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The Truth About China

December 2, 2015

By Paul Homewood


China will talk a good game at the UN Climate Conference in Paris but won’t make any binding commitments, concludes The Truth About China, an important new report published today by the Global Warming Policy Foundation.


“China’s Communist Party has as its highest priority its own self-preservation, and that self-preservation depends overwhelmingly on its ability to continue raising the standard of living of its citizens,” states economist Patricia Adams, the study’s author and the executive director of Toronto-based Probe International, an organization that has worked closely with Chinese NGOs for decades.

“With China’s economic growth faltering, the last thing the Communist Party wants is to hobble its economy further by curtailing the use of the fossil fuels upon which its economy depends. A major cutback in fossil fuel use represents an existential threat to the Communist Party’s rule. It simply isn’t going to happen.”

Adams’s report includes another important finding: tackling CO2 emissions would do little if anything to curb the serious air pollution – dubbed “airpocalypse” – plaguing China’s major cities. On the contrary, the measures needed to curb China’s smog of life-threatening pollutants such as nitrogen and sulphur oxides – scrubbers on power plants, for example – actually increase CO2 emissions.

“A programme to rapidly reduce pollutants harmful to human health would be at odds with a programme to reduce CO2,” Adams states, noting that human health is unaffected by CO2, a colourless, odourless, tasteless gas. Next to keeping its economy afloat, the biggest challenge to its credibility that the Communist leadership faces is its need to reduce smog.  “I have never heard of a public protest in China against carbon dioxide emissions,” Adams states. “CO2 is a major concern for Western NGOs with offices in Beijing but it’s a non-issue for Chinese citizens and environmentalists at the grassroots.”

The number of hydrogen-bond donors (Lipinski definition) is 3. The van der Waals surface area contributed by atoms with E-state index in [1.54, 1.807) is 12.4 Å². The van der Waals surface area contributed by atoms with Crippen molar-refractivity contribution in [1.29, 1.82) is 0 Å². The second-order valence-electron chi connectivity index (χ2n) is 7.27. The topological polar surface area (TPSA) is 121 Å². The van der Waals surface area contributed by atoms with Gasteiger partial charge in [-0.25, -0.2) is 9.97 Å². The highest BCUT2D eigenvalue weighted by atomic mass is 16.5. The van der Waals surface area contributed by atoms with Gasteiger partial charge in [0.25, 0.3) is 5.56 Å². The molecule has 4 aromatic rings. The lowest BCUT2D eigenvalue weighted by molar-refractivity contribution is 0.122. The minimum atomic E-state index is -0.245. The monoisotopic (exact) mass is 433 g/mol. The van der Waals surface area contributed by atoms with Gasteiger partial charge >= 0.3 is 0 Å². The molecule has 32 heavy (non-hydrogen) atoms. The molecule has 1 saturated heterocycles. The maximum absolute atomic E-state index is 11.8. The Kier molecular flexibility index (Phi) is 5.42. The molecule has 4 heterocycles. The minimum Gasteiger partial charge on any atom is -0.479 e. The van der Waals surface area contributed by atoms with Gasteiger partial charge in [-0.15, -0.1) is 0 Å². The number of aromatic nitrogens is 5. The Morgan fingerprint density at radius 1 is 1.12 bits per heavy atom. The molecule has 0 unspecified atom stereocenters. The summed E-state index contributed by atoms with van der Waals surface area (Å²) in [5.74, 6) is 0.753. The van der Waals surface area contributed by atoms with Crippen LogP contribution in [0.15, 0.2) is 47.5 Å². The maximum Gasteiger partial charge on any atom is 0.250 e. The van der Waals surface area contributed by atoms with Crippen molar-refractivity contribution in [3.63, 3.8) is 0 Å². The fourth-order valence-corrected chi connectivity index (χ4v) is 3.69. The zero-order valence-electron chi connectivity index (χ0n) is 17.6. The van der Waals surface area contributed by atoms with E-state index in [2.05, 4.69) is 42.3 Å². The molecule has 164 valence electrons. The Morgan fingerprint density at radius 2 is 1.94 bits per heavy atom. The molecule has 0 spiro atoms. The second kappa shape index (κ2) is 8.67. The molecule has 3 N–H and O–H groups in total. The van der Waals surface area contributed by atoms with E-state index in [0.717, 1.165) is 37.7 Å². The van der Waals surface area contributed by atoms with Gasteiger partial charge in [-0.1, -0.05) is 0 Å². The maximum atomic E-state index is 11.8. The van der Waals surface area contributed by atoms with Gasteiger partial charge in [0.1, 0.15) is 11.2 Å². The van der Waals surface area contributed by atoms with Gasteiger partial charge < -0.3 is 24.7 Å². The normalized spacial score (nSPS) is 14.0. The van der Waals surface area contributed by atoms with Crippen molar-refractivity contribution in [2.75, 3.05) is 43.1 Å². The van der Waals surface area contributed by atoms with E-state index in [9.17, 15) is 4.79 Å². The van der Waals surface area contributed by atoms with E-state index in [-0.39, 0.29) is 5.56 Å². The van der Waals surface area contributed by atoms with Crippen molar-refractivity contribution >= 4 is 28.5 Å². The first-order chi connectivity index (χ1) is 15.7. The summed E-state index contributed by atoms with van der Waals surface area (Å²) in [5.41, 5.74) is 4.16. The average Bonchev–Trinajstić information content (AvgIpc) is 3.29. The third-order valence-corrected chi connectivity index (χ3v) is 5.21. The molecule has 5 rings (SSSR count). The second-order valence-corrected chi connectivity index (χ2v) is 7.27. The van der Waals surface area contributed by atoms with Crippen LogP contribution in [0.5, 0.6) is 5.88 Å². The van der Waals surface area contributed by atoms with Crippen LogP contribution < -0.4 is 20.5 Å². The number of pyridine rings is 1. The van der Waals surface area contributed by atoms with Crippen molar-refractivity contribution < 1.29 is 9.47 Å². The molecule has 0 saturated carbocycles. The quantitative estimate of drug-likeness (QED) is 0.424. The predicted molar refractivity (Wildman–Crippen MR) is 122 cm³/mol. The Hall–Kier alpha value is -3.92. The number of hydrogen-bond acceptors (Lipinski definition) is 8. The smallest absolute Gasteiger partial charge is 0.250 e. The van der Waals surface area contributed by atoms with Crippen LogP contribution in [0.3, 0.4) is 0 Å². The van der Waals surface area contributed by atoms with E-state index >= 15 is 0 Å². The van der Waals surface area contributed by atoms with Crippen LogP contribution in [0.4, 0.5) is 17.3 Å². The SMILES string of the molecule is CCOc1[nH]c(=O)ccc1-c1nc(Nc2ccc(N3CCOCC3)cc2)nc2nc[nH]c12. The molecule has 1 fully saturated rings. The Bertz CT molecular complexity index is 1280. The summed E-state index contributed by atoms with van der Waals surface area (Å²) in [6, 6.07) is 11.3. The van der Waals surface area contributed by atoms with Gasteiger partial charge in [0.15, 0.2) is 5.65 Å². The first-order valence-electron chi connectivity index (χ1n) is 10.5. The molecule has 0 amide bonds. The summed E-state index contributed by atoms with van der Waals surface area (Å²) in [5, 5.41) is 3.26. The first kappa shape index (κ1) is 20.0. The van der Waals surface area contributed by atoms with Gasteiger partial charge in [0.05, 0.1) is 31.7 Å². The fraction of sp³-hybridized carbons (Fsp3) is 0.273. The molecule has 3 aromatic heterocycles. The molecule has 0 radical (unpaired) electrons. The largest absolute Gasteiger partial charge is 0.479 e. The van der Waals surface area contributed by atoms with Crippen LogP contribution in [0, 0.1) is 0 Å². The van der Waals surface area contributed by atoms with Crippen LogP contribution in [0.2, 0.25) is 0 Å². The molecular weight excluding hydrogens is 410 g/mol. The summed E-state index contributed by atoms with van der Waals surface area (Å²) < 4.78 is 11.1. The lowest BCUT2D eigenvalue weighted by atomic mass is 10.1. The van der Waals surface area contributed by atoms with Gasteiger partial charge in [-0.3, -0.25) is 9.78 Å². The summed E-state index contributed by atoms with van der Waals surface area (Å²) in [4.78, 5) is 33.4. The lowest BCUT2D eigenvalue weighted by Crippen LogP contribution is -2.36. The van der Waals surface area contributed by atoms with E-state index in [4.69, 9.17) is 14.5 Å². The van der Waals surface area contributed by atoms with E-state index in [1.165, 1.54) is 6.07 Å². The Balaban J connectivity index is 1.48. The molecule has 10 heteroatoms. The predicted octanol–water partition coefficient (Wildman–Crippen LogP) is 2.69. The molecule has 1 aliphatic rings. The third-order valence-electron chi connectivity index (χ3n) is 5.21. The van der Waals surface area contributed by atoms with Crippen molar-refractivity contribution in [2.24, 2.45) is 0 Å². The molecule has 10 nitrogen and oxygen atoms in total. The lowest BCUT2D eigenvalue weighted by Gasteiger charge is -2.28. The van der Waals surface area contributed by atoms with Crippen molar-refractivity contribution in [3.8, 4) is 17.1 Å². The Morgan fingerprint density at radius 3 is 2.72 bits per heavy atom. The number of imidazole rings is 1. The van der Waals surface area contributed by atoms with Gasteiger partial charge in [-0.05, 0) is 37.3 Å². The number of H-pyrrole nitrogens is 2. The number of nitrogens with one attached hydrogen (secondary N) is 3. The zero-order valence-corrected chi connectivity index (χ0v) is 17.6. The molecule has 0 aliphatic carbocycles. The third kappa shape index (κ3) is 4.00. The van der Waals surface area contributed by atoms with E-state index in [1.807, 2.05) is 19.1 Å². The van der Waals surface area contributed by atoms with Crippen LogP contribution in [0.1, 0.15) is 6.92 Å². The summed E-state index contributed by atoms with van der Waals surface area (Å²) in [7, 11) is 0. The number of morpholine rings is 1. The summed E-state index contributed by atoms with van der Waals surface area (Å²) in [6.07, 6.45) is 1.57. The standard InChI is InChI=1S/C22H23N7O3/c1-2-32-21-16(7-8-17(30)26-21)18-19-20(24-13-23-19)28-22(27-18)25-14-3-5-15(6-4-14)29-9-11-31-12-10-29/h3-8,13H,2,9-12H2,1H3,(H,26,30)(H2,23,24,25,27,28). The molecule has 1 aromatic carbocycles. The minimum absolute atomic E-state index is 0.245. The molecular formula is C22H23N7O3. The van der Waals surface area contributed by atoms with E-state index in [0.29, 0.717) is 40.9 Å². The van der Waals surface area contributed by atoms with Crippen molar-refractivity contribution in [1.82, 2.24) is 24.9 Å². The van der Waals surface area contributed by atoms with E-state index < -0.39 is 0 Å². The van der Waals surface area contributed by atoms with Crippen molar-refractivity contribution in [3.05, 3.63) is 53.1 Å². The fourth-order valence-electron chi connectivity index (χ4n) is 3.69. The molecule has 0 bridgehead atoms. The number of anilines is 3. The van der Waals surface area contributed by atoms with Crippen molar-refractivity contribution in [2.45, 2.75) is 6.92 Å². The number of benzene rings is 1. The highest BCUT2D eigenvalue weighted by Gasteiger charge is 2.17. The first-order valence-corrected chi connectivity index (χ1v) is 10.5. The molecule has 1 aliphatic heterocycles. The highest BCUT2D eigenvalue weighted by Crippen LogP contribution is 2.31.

All that China will commit to, says the Adams report, is to continue to improve the energy efficiency of its economy as it grows – a goal it has long pursued, independent of global warming concerns. In doing so, China aims to increase its GDP along with its fossil fuel use, and by 2030 or so will depend on fossil fuels for 80% of its energy use, down from today’s 90%. When it reaches 80% 15 years hence, its energy makeup will largely resemble America’s today.  

  1. Retired Dave permalink
    December 2, 2015 1:01 pm

    Well that is why we in the UK must show a lead in this matter. What could possibly go wrong?? /sarc off

  2. December 2, 2015 2:37 pm

    Coal causes air pollution in China (also homegrown vehicle exhausts) in the same way as it did in London, because they burn it for heating, not because they burn it in power stations, a fact that environmentalists seem strangely reluctant to divulge.

    China needs more coal-fired power stations, and natural gas, so that they don’t have to burn coal inside homes.

  3. December 2, 2015 7:44 pm

    ‘by 2030 or so will depend on fossil fuels for 80% of its energy use, down from today’s 90%.’

    And a good part of the other 20% will be nuclear and hydroelectric, with wind and solar in a minor role.

  4. Graeme No.3 permalink
    December 2, 2015 9:14 pm

    The new “state of the art” coal fired power stations are replacing the older higher polluting plants (increasing efficiency reduces the amount of CO2 per MWh generated). Being much larger they can accommodate the extra load of scrubbers etc.

    The net effect, less (real) pollution, more electricity and a happier population. Also much agitation among greens as they are completely ignored.

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